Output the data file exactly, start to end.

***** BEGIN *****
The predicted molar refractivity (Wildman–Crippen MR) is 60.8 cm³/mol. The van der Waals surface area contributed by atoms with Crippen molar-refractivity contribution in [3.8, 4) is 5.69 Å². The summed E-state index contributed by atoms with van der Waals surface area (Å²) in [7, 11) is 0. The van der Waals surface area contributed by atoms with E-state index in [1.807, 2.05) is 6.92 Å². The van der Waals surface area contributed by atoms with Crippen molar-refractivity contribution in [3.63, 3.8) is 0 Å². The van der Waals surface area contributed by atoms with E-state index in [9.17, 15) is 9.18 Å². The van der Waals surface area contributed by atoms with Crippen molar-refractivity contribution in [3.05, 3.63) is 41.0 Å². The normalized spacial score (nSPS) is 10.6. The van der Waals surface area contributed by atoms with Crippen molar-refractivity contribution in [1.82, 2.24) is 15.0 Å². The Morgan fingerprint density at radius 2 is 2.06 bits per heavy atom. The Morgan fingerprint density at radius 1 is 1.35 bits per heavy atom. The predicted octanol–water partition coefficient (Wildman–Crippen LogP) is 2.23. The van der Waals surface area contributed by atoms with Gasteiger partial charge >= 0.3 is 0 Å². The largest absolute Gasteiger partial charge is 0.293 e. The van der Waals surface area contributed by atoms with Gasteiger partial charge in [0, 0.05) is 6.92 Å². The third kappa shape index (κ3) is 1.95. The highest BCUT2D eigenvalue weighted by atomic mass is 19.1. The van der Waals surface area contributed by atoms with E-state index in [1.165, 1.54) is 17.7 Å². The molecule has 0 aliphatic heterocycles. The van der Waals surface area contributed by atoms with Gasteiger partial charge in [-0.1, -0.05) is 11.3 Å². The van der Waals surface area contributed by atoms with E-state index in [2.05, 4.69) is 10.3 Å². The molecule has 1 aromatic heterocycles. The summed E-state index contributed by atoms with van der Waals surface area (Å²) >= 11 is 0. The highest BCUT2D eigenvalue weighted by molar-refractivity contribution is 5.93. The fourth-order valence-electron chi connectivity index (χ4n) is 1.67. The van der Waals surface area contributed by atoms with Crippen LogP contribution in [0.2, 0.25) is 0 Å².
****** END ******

The predicted molar refractivity (Wildman–Crippen MR) is 60.8 cm³/mol. The van der Waals surface area contributed by atoms with Crippen molar-refractivity contribution in [3.8, 4) is 5.69 Å². The summed E-state index contributed by atoms with van der Waals surface area (Å²) in [7, 11) is 0. The van der Waals surface area contributed by atoms with E-state index in [1.807, 2.05) is 6.92 Å². The van der Waals surface area contributed by atoms with Crippen molar-refractivity contribution in [3.63, 3.8) is 0 Å². The van der Waals surface area contributed by atoms with E-state index in [9.17, 15) is 9.18 Å². The van der Waals surface area contributed by atoms with Crippen molar-refractivity contribution in [3.05, 3.63) is 41.0 Å². The normalized spacial score (nSPS) is 10.6. The van der Waals surface area contributed by atoms with Crippen molar-refractivity contribution in [1.82, 2.24) is 15.0 Å². The Morgan fingerprint density at radius 2 is 2.06 bits per heavy atom. The Morgan fingerprint density at radius 1 is 1.35 bits per heavy atom. The predicted octanol–water partition coefficient (Wildman–Crippen LogP) is 2.23. The van der Waals surface area contributed by atoms with Gasteiger partial charge >= 0.3 is 0 Å². The largest absolute Gasteiger partial charge is 0.293 e. The van der Waals surface area contributed by atoms with Gasteiger partial charge in [0, 0.05) is 6.92 Å². The third kappa shape index (κ3) is 1.95. The highest BCUT2D eigenvalue weighted by atomic mass is 19.1. The van der Waals surface area contributed by atoms with E-state index in [1.165, 1.54) is 17.7 Å². The molecule has 0 aliphatic heterocycles. The van der Waals surface area contributed by atoms with Gasteiger partial charge in [-0.1, -0.05) is 11.3 Å². The van der Waals surface area contributed by atoms with E-state index in [2.05, 4.69) is 10.3 Å². The molecule has 1 aromatic heterocycles. The summed E-state index contributed by atoms with van der Waals surface area (Å²) >= 11 is 0. The highest BCUT2D eigenvalue weighted by molar-refractivity contribution is 5.93. The fourth-order valence-electron chi connectivity index (χ4n) is 1.67. The van der Waals surface area contributed by atoms with Crippen LogP contribution in [0.2, 0.25) is 0 Å².